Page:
Take that a step further, the lone thinker knows what he is talking about but prior bias prevents the mob mentality from making that conscious shift to reality, and especially if that reality is so far out there it is being rejected en mass because its one of those you've got to see it to believe it kind of things.

Would it be considered a mental illness to try to convince when nobody will believe or would it be saner to just join the crowd - a means of being accepted by peers rather than feeling alienated?

Take the lone thinker as all of us and the mob as the sleepers out there in tv land.

I think perhaps we all have a weakness in this regard because not only are we going against the mainstream, but we are going against each other with all that "youtube isn't proof" yada yada yada, I'm sure you've all seen the ploys to diminish worth of something of dubious nature to begin with... but like I am saying, what if the lone thinker knows without a doubt that what he is presenting to his peers is legit but it still gets rejected because of that universal bias of "that's not proof".

Some things you wouldn't believe unless you had seen or experienced them yourself and some things have no proof other than what was experienced.

Absence of proof is not proof of absence .

Now apply that to Faith and a belief in God and even on this very thread having Faith was portrayed as being a mental illness.

Is denial so ingrained within you that nothing short of the 2nd coming would convince you? Or are believers insane just because you have a void and can't comprehend what is the unknown to begin with?

I really am curious just how far that fight or flight response is within me as I really have no need to tell you anything and I would lose nothing by just jetting out of here..
I have no need for a mob in my life yet I would feel like I failed you if I did.

Call me crazy but I care about you and your spiritual health even though many won't even give this a second thought and dismiss it because sometimes truth isn't what you are expecting or in this case, even hoping for and defies logic or proof unless you find it within.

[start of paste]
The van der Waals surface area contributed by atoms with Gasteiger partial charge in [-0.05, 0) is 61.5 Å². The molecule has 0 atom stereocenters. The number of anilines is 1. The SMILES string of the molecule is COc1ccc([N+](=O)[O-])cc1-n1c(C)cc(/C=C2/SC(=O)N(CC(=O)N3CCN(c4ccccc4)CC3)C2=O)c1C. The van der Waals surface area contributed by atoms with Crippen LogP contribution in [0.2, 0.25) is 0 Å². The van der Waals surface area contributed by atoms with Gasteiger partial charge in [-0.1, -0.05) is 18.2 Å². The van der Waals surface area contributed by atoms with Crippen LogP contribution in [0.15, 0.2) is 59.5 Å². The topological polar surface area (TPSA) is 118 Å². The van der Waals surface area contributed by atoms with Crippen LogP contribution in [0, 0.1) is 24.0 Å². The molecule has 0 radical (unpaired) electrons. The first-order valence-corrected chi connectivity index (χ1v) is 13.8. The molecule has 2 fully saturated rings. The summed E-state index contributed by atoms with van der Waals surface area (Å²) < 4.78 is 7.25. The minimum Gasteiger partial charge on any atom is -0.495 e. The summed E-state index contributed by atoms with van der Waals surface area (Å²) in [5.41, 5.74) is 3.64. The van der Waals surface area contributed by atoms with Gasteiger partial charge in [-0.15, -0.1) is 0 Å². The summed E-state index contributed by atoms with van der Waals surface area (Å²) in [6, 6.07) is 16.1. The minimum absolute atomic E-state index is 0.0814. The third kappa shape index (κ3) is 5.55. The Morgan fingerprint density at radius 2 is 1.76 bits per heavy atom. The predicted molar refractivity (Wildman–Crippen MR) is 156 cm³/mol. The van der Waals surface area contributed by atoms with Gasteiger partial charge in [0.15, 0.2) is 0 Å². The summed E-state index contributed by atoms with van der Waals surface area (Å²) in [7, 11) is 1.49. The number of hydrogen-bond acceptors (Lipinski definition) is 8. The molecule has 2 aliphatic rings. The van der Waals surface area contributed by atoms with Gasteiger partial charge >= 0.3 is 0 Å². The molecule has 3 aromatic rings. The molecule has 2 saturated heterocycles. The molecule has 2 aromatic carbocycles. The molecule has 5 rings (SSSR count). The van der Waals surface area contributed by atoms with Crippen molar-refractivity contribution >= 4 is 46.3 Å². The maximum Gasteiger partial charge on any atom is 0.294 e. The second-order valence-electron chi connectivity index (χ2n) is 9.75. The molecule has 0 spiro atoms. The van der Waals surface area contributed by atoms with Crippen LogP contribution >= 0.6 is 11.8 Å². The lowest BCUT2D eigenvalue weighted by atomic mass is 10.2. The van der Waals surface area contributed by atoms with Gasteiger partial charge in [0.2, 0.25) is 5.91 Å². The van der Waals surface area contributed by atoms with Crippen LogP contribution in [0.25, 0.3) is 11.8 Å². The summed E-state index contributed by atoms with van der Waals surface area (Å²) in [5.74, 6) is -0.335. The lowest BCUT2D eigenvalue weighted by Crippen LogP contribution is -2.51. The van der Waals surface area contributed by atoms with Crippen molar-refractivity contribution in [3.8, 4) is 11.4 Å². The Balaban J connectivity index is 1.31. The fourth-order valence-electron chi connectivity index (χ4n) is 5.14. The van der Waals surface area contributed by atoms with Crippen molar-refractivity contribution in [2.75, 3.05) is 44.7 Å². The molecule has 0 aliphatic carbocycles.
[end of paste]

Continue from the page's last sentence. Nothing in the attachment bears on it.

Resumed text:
just food for thought

posted on Mar, 22 2013 @ 02:37 AM
reply to post by December21st2012

How do we know that NOT believing in conspiracy theories isn't a sign of mental illness?

Chew on that for a bit

edit on 22-3-2013 by U4ea82 because: (no reason given)

posted on Mar, 22 2013 @ 03:09 AM

Originally posted by December21st2012
Are us conspiracy theorists really just mad?

So I stumbled on this and it got me thinking, well almost questioning my own sanity. I have never been to see a psychiatrist, should I be worried just because I have an interest in these theories?
Then I also began to wonder, how many people that post actively here might also have these concerns, perhaps have already been diagnosed or even on medication.

Is this the road down which we are travelling?

The short answer is a very nearly 'probable'.

If you went and visited a mental institution and spent time talking with inmates there, you would think you walked into an ATS convention.

Take no offense, I'm referring to conspiracy stuff only.

posted on Mar, 22 2013 @ 03:41 AM
I would say a sign of mental illness is to blindly belief what the MSM tells you.Its called the "I don't want to actually ever use my brain" syndrome aka "voluntary sleeping sickness".

posted on Mar, 22 2013 @ 03:59 AM
Well...I can't speak for anyone but myself....but...for a while....especially after reading all the doom and gloom and conspiracies about the economic meltdown and run on the banks, (all of which might still happen), I had to stop reading all the "conspiracy theories" for a while because I was getting depressed and anxious...especially as this is the first time in my career (I am aged 46), that I have EVER had a hard time getting a full time, DECENT PAYING job in my field.....and I am about to inherit a decent amount of money, (if the life insurance company will stop stalling), and as a result of this coming "boon" in my crumbling finances, now I worry that the only time I will ever see this kind of money and BAM....the economy will crash the day after I get that check.....all this thinking is enough to DRIVE one mad...that's for sure.....

So....I can see where worrying too much or reading too much of these "theories" can drive one "mad"....and having a little bit of experience with the scammers called psychiatrists....according to them, we're all crazy some posters have already pointed out......

posted on Mar, 22 2013 @ 04:52 AM
reply to post by December21st2012

it depends

the easiest analogy is to compare it to drinking

is 3 bottles of wine a week a sign of mental illness ???

how about a litre of vodka before breakfast ??????

you cannot lump " conspiracy theorists " in one homogenous mass to which general observations apply

i would contend that you are mentally ill if you do not believe in certain conspiracies , but belief in others [ sometimes singly ] is also a sign of further mental illness

clear as mud ?